The Committee noted the information contained in the New Zealand Product insert, which was included in packs for sale as pharmacy-only and restricted medicines.

The Committee reviewed the latest studies included in the Medsafe report.

The Committee noted that of the recent meta-analyses, most include the same clinical studies, therefore the results are consistent.

The Committee discussed the limitations of the studies included in the review, such as the observational nature of most studies, and considered there to be a lack of information on the efficacy of the different medicines in individual patients, and dosage, regimen and indication for use. Many important confounders could not be adjusted for, such as smoking status, alcohol use, body mass index or obesity, over-the-counter NSAID use and use of other medications, They noted that many studies had a low number of overall events, leading to wide confidence intervals and an imprecise estimate of risk. They noted that, with subsequent risk values showing an increase of less than 1.5 times that of no NSAID use, this was only marginally statistically significant.

The Committee concluded that there was a small increase in the risk of cardiovascular events with the use of diclofenac, particularly with increasing dose and duration of use. They considered that if some of the confounders were adjusted for, the estimates of the risk may move closer to one and a null association. However, with the widespread use of diclofenac, the Committee agreed that even a small increased risk of cardiovascular adverse effects may translate to a large number of patients potentially affected.

The Committee was unable to determine from the new data a clear difference in risk between different NSAIDs. The Committee noted that other NSAID adverse reactions are also important, including the risk of gastrointestinal events, renal injury and severe skin reactions. The Committee noted that other types of pain relievers also have undesirable effects, which should be considered before prescribing.

The Committee considered that the information contained in the New Zealand diclofenac data sheets could be more specific. They recommended that key alterations were made to different sections of the data sheet as follows:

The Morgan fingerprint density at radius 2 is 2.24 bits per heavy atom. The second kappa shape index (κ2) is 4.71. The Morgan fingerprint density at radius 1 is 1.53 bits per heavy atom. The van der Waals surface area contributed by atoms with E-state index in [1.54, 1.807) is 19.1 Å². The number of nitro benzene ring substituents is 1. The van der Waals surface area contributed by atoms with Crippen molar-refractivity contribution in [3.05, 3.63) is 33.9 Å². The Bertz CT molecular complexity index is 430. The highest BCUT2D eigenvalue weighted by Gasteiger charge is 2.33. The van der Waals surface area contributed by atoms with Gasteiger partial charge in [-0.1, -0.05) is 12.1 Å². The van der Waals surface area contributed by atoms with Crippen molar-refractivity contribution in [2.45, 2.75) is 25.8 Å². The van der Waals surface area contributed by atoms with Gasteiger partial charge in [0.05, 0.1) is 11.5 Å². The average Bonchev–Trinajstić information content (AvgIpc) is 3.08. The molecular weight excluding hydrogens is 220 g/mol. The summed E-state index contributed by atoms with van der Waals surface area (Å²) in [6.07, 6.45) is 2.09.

Indications section
Warning and Precautions section:

The Committee considered that there could be more specific information relating to CV risk in the package insert for diclofenac-containing products that are available without prescription. They recommended that the information in the package inserts be consistent with that contained in the diclofenac data sheets. They also recommended that the Consumer Medicine Information (CMI) be similarly updated.

The Committee agreed that this information be further communicated by publishing a Prescriber Update article.

The Committee also agreed that an alert be added to the Early Warning system on the Medsafe website.

The Committee agreed that the overall benefit-risk balance of diclofenac remains positive.

Recommendation 2

The Committee recommended that alterations be made to the New Zealand diclofenac data including adding the following statements to the Indications and Warning and Precautions sections:

Indications section
Warnings and Precautions section
Recommendation 3

The Committee recommended that information in the package inserts be updated to be consistent with that contained in the diclofenac data sheets. They also recommended that the Consumer Medicine Information (CMI) be similarly updated.

Recommendation 4

The Committee recommended that this information be further communicated by publishing a Prescriber Update article.

Recommendation 5

The Committee recommended that an alert be added to the Early Warning system on the Medsafe website.

3.2.2 Use of Boostrix (combined diphtheria,tetanus, and tricomponent acellular pertussis vaccine) in pregnancy

Background

In December 2012, PHARMAC announced that diphtheria, pertussis and tetanus (Tdap, Boostrix®) vaccination would be funded for pregnant women between gestational weeks 28 and 38 during epidemics. As there is currently a pertussis epidemic in New Zealand, funding commenced on 1 Jan 2013.

Boostrix and Adacel® are approved diphtheria, pertussis and tetanus vaccines in New Zealand; however only Boostrix is funded. The use of Boostrix in pregnancy is not an approved indication and Medsafe has not reviewed an application from the company to support use in pregnancy. The purpose of the 2013 Medsafe paper was to review the available information on the benefits and risks and monitor the current situation.

The Committee was asked to advise whether: